represent all or part of an industry product as “coin” or “coin
silver” unless it is at least 900/1,000ths pure silver.

(d) It is unfair or deceptive to mark, describe, or otherwise
represent all or part of an industry product as being plated or
coated with silver unless all significant surfaces of the product or
part contain a plating or coating of silver that is of substantial
thickness. 8

(e) The provisions of this section relating to markings and
descriptions of industry products and parts thereof are subject to
the applicable tolerances of the National Stamping Act or any
amendment thereof. 9

Note 1 to 23.6: The National Stamping Act provides that
silverplated articles shall not “be stamped, branded, engraved or
imprinted with the word ‘sterling’ or the word ‘coin,’ either alone
or in conjunction with other words or marks.” 15 U.S.C. 297(a).

Note 2 to 23.6: Exemptions recognized in the assay of silver
industry products are listed in the appendix.


#11

David, your Germanium alloy would still be sterling, but why use 7.5
%? As the clever metallurgist who devised the patented "Argentium"
brand of sterling has shown us, all you need is 1.2% by weight
Germanium to virtually eliminate subsurface firescale. Oh yeah, did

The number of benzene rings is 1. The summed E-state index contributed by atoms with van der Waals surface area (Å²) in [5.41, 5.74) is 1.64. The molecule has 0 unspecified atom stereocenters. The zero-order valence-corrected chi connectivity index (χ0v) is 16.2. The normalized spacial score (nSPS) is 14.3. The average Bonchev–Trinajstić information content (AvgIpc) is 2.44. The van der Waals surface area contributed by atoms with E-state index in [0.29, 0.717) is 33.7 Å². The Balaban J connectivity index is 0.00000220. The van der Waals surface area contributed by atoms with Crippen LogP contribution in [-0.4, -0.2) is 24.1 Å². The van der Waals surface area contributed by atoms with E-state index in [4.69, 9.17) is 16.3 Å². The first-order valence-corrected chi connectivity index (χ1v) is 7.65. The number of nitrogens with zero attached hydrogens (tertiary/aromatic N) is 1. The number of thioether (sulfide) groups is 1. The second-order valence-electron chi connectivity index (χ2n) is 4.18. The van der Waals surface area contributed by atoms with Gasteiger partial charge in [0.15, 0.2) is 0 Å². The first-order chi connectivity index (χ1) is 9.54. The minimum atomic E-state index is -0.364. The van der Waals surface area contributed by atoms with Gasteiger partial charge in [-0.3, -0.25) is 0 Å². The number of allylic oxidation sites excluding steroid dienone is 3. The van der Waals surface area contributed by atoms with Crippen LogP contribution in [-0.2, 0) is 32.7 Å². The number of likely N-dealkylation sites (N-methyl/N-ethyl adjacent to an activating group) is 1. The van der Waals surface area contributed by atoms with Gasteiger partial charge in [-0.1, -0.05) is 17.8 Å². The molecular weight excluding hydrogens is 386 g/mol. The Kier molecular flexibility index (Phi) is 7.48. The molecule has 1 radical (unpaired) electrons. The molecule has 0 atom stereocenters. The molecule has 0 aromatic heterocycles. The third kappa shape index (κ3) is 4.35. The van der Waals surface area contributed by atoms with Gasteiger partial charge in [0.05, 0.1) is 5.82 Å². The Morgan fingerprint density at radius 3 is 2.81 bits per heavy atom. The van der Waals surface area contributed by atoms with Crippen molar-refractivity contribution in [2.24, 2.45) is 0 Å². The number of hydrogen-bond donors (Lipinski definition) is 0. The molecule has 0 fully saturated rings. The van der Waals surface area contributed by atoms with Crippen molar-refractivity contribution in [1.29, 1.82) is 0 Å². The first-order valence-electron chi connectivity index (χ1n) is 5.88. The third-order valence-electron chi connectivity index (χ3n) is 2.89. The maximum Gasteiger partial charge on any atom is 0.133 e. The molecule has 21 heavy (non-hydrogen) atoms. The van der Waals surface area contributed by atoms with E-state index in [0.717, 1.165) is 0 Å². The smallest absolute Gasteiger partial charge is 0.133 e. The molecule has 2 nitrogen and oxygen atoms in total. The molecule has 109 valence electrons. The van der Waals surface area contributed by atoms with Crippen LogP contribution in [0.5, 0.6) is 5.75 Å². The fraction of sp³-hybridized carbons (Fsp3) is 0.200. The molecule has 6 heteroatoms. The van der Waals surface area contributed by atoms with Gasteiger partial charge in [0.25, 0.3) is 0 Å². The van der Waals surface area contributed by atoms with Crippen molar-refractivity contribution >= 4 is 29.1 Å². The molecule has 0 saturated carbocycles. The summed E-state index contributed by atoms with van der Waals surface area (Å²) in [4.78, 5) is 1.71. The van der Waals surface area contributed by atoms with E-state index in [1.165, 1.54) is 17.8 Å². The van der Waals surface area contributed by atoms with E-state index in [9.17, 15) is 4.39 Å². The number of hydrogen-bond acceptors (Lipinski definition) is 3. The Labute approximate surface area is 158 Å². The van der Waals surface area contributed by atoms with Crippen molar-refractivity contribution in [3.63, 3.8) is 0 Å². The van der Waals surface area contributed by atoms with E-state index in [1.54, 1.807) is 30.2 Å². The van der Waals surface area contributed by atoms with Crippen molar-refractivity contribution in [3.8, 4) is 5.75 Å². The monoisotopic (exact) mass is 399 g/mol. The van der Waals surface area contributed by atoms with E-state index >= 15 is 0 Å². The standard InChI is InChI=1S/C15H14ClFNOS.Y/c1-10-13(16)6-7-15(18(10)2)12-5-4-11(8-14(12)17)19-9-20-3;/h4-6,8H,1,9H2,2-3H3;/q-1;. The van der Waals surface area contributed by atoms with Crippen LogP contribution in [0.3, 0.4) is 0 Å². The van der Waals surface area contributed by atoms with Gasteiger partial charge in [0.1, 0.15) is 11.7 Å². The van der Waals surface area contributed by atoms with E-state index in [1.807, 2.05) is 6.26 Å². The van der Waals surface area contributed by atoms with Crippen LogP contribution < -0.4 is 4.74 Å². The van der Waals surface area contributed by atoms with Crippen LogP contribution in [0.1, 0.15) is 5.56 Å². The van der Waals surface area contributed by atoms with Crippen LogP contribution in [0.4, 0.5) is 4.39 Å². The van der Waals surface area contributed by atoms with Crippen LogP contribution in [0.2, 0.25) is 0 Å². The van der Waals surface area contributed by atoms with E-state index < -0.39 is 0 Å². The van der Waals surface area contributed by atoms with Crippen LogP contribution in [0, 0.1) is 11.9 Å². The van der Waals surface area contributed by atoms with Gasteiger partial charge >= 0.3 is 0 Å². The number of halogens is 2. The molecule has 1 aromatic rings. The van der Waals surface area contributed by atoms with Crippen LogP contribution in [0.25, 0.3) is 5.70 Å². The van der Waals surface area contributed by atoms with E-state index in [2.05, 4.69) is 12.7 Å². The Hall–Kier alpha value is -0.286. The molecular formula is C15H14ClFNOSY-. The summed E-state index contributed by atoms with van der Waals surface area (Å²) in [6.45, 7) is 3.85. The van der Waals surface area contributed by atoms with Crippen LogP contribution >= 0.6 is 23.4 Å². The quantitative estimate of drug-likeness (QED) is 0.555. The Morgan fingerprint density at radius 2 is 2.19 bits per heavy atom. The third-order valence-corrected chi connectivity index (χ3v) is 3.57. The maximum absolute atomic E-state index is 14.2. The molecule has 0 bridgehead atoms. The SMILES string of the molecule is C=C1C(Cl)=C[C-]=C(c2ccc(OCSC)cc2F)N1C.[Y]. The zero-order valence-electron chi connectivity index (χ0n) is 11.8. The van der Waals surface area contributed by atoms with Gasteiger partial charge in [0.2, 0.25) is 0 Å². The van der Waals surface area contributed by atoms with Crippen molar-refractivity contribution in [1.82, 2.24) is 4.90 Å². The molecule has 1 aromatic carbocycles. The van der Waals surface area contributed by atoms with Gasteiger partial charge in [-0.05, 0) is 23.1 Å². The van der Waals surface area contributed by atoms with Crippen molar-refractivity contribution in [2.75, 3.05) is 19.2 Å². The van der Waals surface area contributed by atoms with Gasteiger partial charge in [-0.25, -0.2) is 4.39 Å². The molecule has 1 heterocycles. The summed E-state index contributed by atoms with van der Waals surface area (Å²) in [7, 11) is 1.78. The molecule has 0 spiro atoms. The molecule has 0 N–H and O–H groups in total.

I mention that it’s patented? Germanium, being a rare-earth, is
costly compared to copper, but I wonder how hard it is to process?
Could one alloy it in the small shop? Curious…


#12

g’day Dave

Hallmarks and Common Control marks etc relate only to gold, silver
or platinum “fineness” - that is, metal purity. They are not related
to alloy composition in any other way.

So this:

 23.6 Misrepresentation as to silver content. (b) It is unfair or
deceptive to mark, describe, or otherwise represent all or part of
an industry product as "silver," "solid silver," "Sterling Silver,"
"Sterling," or the abbreviation "Ster." unless it is at least
925/1,000ths pure silver. 

refers only to minimum precious metal content and nothing else. The
terms “silver”, solid silver" and “Sterling silver” used in this
context must refer to previously-defined metallurgical entities in
order to have any meaning. e.g. the element silver is a metallurgical
entity that has been exhaustively studied and about which millions of
facts are known.

23.6 implies that a minimum silver content of 92.5% would make any
alloy “silver” or “solid silver” as well as “Sterling silver” or
"Sterling" - clearly that can’t be right unless “silver”, “solid
silver” and Sterling silver" are interchangeable terms !

Sec. 296. - Standard of fineness of silver articles; deviation again
refers only to fineness :

http://www4.law.cornell.edu/uscode/15/296.html